FORT ST. JOHN, B.C. – It’s that time of year again: amateur and professional astronomers, as well as anyone wanting to make a wish, will be directing their gaze skyward tonight to take in the Perseid meteor shower.
The meteor shower occurs every year when the Earth’s orbit enters the debris field of Comet Swift-Tuttle every August. The shower gets its name from the constellation of Perseus, which will be located in the northeastern sky over the Energetic City tonight.
While the recurrence of the meteor shower is nothing new, the solar system’s largest planets will be adding a new twist to tonight’s show. The gravitational influence of both Jupiter and Saturn passing through the comet’s debris field is set to cause an “outburst” of the meteoer shower. That means that up to 200 shooting stars could be visible in the night sky over the Peace Region. According to CBC News, the last such outburst during the Perseids happened in 2009.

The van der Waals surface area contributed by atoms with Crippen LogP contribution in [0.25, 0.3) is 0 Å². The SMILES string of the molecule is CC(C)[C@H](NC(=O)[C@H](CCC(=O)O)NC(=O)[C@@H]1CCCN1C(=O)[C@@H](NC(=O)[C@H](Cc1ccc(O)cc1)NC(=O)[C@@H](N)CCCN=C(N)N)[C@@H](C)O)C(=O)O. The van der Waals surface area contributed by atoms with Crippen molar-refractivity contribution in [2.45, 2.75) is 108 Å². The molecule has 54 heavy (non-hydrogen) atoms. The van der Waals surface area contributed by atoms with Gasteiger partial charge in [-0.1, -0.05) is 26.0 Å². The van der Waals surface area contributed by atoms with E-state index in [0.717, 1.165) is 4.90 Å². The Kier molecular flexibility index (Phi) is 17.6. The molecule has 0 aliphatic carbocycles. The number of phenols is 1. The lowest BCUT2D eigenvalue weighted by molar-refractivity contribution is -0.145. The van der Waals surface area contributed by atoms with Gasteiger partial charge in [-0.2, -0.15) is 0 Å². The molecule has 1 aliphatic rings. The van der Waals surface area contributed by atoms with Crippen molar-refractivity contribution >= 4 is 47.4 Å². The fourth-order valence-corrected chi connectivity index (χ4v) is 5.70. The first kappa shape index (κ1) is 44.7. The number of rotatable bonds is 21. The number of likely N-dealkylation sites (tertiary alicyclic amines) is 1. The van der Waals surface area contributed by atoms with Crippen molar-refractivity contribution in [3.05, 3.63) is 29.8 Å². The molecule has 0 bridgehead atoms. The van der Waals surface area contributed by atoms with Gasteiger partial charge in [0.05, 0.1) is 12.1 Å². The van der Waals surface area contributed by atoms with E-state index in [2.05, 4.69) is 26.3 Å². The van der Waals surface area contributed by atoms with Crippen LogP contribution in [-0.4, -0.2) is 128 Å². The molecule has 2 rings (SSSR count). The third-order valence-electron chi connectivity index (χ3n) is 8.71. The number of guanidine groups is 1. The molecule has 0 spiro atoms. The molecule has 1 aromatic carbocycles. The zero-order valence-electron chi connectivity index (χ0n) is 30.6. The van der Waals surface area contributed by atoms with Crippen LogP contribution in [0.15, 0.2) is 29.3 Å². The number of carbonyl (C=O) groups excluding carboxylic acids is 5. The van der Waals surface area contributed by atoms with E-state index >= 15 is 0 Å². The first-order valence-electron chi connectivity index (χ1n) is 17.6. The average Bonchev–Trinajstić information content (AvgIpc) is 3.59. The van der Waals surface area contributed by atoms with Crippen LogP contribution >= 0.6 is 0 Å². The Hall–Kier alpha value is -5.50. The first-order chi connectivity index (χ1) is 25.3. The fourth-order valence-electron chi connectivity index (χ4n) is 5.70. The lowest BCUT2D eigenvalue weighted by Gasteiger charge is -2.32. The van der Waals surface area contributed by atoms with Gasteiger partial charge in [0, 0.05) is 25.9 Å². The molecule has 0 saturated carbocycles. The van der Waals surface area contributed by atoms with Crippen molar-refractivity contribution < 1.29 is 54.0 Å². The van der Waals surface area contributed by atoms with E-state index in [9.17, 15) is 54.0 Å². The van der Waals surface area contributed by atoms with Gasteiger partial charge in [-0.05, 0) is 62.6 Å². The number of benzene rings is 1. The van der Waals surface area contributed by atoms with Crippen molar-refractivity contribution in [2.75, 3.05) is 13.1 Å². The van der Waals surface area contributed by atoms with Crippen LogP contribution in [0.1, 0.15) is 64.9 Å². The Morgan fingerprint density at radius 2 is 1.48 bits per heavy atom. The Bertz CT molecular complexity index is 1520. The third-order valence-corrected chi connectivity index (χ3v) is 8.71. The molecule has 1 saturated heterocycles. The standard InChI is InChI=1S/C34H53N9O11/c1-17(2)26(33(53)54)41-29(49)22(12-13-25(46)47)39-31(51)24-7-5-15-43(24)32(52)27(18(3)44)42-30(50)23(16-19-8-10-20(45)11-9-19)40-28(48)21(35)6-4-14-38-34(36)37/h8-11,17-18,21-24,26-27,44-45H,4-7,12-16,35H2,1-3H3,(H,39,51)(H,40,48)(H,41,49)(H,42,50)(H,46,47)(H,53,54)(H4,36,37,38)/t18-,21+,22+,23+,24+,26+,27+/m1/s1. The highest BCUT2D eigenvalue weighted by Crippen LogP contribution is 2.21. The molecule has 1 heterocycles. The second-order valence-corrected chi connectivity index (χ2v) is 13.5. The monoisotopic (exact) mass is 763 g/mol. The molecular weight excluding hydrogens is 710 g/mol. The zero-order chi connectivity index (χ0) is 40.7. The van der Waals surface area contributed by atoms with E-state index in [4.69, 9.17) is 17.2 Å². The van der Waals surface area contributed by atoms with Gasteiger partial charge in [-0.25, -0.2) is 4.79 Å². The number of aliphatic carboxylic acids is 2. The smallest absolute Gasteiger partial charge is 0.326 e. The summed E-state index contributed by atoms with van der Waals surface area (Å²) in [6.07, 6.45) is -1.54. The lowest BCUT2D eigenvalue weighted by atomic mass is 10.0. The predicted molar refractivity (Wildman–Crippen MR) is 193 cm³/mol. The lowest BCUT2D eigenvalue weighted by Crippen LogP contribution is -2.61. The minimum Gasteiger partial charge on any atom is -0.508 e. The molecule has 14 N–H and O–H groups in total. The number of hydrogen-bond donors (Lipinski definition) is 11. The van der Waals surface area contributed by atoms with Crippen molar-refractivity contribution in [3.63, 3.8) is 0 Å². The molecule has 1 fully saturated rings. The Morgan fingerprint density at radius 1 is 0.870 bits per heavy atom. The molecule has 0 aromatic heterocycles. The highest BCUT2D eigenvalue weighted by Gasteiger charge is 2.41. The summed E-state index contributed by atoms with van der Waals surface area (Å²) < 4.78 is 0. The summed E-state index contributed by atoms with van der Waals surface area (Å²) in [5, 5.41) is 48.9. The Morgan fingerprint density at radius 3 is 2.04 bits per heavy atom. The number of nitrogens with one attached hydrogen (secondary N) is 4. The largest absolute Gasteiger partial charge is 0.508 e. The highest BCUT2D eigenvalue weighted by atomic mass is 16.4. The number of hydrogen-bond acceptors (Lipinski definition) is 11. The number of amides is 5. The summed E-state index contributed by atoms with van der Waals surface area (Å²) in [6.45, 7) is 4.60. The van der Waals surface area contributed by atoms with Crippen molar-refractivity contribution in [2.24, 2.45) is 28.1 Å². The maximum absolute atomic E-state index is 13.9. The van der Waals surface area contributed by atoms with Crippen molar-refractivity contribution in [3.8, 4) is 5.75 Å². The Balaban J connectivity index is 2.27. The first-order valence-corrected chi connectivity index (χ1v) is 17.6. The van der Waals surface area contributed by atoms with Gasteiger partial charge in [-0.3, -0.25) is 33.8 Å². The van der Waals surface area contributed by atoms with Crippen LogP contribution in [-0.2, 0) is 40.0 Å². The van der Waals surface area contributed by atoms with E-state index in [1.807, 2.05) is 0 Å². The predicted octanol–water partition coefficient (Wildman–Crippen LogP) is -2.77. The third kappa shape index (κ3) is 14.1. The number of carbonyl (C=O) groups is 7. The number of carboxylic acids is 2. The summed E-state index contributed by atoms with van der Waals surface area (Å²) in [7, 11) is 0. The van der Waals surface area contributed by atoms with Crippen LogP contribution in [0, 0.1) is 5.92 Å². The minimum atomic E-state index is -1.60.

The skies over the Peace Region are some of the best to view the shower due to relative lack of light pollution, but there are still some pointers to maximize your viewing:
- The best time to view the meteors will be between 3:00 a.m. and dawn tomorrow, when the Moon has set.
- Give your eyes some time to adjust to the darkness by switching off lights or driving out to the countryside.
- The best landmark constellation to find Perseus is Cassiopeia, which is makes an asymmetrical ‘W’ shape in the northern sky.
The meteor shower is set to peak after 10:00 this evening.
With files from CBC News: http://www.cbc.ca/news/technology/perseid-meteor-shower-1.3699395